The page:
Safe navigation of the seas is of global importance. Sea lanes provide vital connections for the growth of the global economy and the wellbeing of people everywhere. The sea lanes are of particular importance for the East Asian region, as most trade is undertaken on the ocean. Booming economies in the region such as China and Vietnam put more pressure on sea lanes, triggering concern for the safety of navigation. Securing the Safety of Navigation in East Asia identifies salient issues for academic debate, and further explores those that have practical implications for the safety of navigation in East Asia. Contemporary maritime security concentrates on safe navigation and inhibiting transnational crimes, including sea piracy and maritime terrorism. Maritime environmental security and search and rescue at sea are also important. Securing the Safety of Navigation in East Asia is structured into four sections: the first part introduces the topic, and looks at the safety of navigation and the search for a cooperative mechanism. The second part considers the international legal framework and its implications for East Asia. The third part presents national perspectives on the safety of navigation, and fi nally part four considers navigational issues in the South China Sea.
- Places a special focus on East Asia
- Accommodates national perspectives in East Asia on navigation given by scholars from China, Japan, South Korea, Malaysia, the Philippines, and Singapore
- Presents a special section on the South China Sea, located in Southeast Asia and connecting the Indian and Pacific oceans; a critical sea route for maritime transport
About the Author
Wu Shicun is President of the National Institute for the South China Sea Studies, a sole national-level think-tank in China specializing in South China Sea studies and a wellrespected expert in the field of the South China Sea Studies. His research focuses on history and geography on the South China Sea, ocean boundary delimitation, international relations and regional security issues. He has considerable expertise and numerous publications to his credit.Keyuan Zou is Harris Professor of International Law at the Lancashire Law School of the University of Central Lancashire (UCLan), UK. He specializes in international law, in particular the law of the sea and international environmental law. Before this he worked in Dalhousie University in Canada, Peking University in China, University of Hannover in Germany, and the National University of Singapore. He is Academic Advisor to the China National Institute for South China Sea Studies and the Centre for Ocean Law and Policy of Shanghai Jiaotong University, China. Keyuan is member of the ESRC Peer Review College and the Commission on Environmental Law of the IUCN, and has published over 60 refereed papers in 30 international journals and eight single-authored and co-edited books, as well as being an editorial board member of international journals such as Ocean Development and International Law.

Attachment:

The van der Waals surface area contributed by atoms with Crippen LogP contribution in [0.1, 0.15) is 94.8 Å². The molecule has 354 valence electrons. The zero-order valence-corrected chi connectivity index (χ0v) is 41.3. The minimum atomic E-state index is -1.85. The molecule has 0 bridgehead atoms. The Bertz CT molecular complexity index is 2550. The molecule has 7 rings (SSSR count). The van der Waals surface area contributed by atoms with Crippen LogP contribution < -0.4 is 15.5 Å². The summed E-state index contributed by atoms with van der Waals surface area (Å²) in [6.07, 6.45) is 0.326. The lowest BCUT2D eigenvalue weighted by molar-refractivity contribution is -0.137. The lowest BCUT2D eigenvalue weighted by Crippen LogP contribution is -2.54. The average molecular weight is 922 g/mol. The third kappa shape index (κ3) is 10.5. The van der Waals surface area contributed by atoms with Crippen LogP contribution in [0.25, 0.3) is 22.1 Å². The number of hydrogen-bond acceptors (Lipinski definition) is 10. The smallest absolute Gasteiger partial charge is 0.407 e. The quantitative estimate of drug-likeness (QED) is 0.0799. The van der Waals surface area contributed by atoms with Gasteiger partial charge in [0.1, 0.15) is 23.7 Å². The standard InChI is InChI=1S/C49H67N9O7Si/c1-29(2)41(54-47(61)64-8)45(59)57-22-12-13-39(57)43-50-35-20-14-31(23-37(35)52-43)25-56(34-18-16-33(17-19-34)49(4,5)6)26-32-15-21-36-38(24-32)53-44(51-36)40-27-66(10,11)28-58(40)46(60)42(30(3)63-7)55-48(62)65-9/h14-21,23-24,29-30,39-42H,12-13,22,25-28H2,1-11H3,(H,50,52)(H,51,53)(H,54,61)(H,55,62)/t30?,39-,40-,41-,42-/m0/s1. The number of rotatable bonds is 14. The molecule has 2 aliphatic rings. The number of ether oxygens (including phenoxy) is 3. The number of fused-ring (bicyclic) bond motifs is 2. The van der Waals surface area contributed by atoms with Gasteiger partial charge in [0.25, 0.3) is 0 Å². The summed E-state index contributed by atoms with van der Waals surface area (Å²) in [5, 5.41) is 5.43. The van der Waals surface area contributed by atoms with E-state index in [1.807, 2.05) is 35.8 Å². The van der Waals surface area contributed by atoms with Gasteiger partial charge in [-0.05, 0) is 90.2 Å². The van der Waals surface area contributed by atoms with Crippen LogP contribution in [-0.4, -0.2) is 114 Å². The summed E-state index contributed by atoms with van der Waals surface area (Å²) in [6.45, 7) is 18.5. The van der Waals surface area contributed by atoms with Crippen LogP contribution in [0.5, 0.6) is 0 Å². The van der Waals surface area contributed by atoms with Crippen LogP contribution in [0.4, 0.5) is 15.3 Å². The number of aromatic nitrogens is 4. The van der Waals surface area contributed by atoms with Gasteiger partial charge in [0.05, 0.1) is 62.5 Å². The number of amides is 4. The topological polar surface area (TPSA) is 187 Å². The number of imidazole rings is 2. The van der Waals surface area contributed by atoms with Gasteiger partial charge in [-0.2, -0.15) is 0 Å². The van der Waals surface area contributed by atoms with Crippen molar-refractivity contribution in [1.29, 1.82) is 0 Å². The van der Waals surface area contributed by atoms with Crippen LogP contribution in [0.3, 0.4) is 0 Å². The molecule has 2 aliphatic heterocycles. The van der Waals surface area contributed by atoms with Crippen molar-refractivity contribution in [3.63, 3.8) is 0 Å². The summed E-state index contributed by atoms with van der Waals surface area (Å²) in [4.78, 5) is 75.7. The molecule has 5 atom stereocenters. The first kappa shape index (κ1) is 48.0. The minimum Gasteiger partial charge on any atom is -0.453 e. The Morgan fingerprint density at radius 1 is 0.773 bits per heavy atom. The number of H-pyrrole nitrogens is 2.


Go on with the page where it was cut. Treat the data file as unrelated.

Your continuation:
Table of Contents
Part 1:INTRODUCTION: Safety of navigation in East Asia: Seeking a cooperative mechanism
Part 2 INTERNATIONAL LEGAL FRAMEWORK: IMPLICATIONS FOR EAST ASIA: Navigating the currents of legal regimes and realpolitik in East Asia’s maritime domain; Compulsory pilotage and the law of the sea: Lessons learned from the Torres Strait; Navigational rights and marine scientific research: A further clarification?
Part 3: SAFETY OF NAVIGATION FROM NATIONAL PERSPECTIVES: South Korea and the safety of navigation: Uncertainty derived from undefined fences; A Japanese researcher’s perspective on maritime navigation; Freedom of navigation and peaceful uses of the seas: UNCLOS, Chinese perspectives and personal thoughts; Foreign military activities in the EEZ: Preliminary views from Malaysia; Singapore’s South China Sea policy: Implications for the freedom and safety of navigation
Part 4: NAVIGATIONAL ISSUES IN THE SOUTH CHIINA SEA: Cooperative mechanism for safety and security of navigation and ocean governance in the South China Sea; Rethinking the coastal states and user states’ interests in the South China Sea: bridging the perception gap and sharing the responsibilities; Cross- strait cooperation on search and rescue in the Taiwan Strait and its implication for the South China Sea; The use of PSSAs in the South China Sea; Towards a mandatory port state control system in the South China Sea